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China’s Military Support Facility in Djibouti: The Economic and Security Dimensions of China’s First Overseas Base

Erica DownsJeffrey BeckerPatrick deGategno
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Key findings

China’s establishment of an overseas military facility in Djibouti marks a fundamental shift in China’s foreign and security policy.

  • China’s leaders have long used its lack of overseas military facilities as a means to differentiate its economic expansion from that of Western countries and have often equated an overseas military presence with neo-colonialism and American “hegemony.”
  • Beginning with the 2008 decision to participate in Gulf of Aden counterpiracy operations, Beijing has increasingly involved its military in its pursuit of China’s national interests in the region.
  • The establishment of this military support facility indicates that Beijing sees a long-term role for its military in protecting Chinese interests overseas.

China and Djibouti’s relationship has strengthened in recent years because the two countries have complementary economic and security ambitions.

  • Djibouti is a small, mostly barren country on the Horn of Africa. Geography is its main source of competitive advantage.
    • It is a comparatively stable country in an otherwise volatile region.
    • It occupies a strategically important position next to the Bab el- Mandeb, a critical maritime chokepoint.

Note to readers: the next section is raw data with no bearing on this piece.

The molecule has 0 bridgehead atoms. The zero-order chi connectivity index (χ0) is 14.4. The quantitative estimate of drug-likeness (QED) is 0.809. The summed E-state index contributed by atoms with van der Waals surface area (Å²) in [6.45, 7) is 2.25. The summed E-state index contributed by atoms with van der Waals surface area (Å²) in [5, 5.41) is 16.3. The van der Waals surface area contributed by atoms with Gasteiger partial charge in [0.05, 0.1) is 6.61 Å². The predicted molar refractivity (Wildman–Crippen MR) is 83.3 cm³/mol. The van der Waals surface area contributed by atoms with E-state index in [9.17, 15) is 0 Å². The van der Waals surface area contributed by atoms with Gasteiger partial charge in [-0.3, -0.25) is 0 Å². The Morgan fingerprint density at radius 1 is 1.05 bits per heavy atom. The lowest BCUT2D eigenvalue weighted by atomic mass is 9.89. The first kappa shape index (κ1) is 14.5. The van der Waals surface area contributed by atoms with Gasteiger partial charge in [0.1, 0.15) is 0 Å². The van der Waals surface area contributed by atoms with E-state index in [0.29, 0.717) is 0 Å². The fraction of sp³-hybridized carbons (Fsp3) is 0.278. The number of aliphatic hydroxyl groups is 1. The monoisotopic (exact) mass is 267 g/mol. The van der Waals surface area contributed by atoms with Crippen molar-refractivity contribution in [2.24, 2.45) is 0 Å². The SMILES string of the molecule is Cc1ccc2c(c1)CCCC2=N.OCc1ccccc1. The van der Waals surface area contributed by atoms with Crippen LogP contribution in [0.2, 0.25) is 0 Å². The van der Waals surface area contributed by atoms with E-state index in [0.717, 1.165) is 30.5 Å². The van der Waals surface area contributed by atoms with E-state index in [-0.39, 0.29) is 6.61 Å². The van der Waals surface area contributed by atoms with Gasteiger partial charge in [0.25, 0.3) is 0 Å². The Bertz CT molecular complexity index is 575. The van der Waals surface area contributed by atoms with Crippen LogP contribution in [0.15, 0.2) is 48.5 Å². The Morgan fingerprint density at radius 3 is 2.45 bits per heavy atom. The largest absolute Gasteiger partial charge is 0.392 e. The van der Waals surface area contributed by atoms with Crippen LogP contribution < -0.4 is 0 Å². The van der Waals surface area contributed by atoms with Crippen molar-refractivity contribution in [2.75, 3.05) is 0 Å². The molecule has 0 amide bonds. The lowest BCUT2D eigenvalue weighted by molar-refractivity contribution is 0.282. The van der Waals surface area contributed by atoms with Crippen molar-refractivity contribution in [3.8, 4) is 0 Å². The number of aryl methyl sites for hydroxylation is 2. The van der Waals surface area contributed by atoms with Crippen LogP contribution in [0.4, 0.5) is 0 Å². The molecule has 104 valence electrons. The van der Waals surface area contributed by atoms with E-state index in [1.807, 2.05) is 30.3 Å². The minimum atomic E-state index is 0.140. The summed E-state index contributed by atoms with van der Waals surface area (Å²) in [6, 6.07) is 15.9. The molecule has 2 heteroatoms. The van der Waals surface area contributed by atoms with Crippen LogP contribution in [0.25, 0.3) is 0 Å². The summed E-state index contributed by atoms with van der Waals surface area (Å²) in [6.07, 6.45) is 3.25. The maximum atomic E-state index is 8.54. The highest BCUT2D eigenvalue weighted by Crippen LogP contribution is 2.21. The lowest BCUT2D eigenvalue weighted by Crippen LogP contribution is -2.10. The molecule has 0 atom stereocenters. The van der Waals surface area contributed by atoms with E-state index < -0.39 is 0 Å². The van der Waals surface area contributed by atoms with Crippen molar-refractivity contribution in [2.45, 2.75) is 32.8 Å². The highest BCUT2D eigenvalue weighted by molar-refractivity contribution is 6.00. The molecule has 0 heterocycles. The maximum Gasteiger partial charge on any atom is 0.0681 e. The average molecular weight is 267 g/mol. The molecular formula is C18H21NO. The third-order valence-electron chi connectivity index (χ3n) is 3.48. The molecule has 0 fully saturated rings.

• It serves as the main port for landlocked Ethiopia, East Africa’s largest and fastest growing economy.
    • It has sought to leverage its geography to generate currency by leasing land to multiple foreign militaries.
  • Djibouti aspires to be a commercial hub—the Singapore of East Africa. To achieve this objective, it requires a dramatic expansion of its infrastructure.
    • Djibouti has sought financing for large infrastructure projects from various banks and international financial institutions—to include Chinese banks and state-owned enterprises.
  • China is seeking opportunities to expand its presence in East Africa for several reasons. Specifically, it wants to:
    • Find new markets for construction companies as demand for infrastructure projects within China slows
    • Showcase Chinese standards and technologies in overseas projects to attract new business opportunities
    • Improve China’s military expeditionary capabilities in order to better safeguard its citizens and assets in the region
    • Support President Xi Jinping’s “One Belt, One Road” economic initiative.
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DISTRIBUTION STATEMENT A. Approved for public release: distribution unlimited. PUBLIC RELEASE. 6/15/2017

Details

  • Pages: 84
  • Document Number: DIM-2017-U-015308-Final3
  • Publication Date: 6/5/2017
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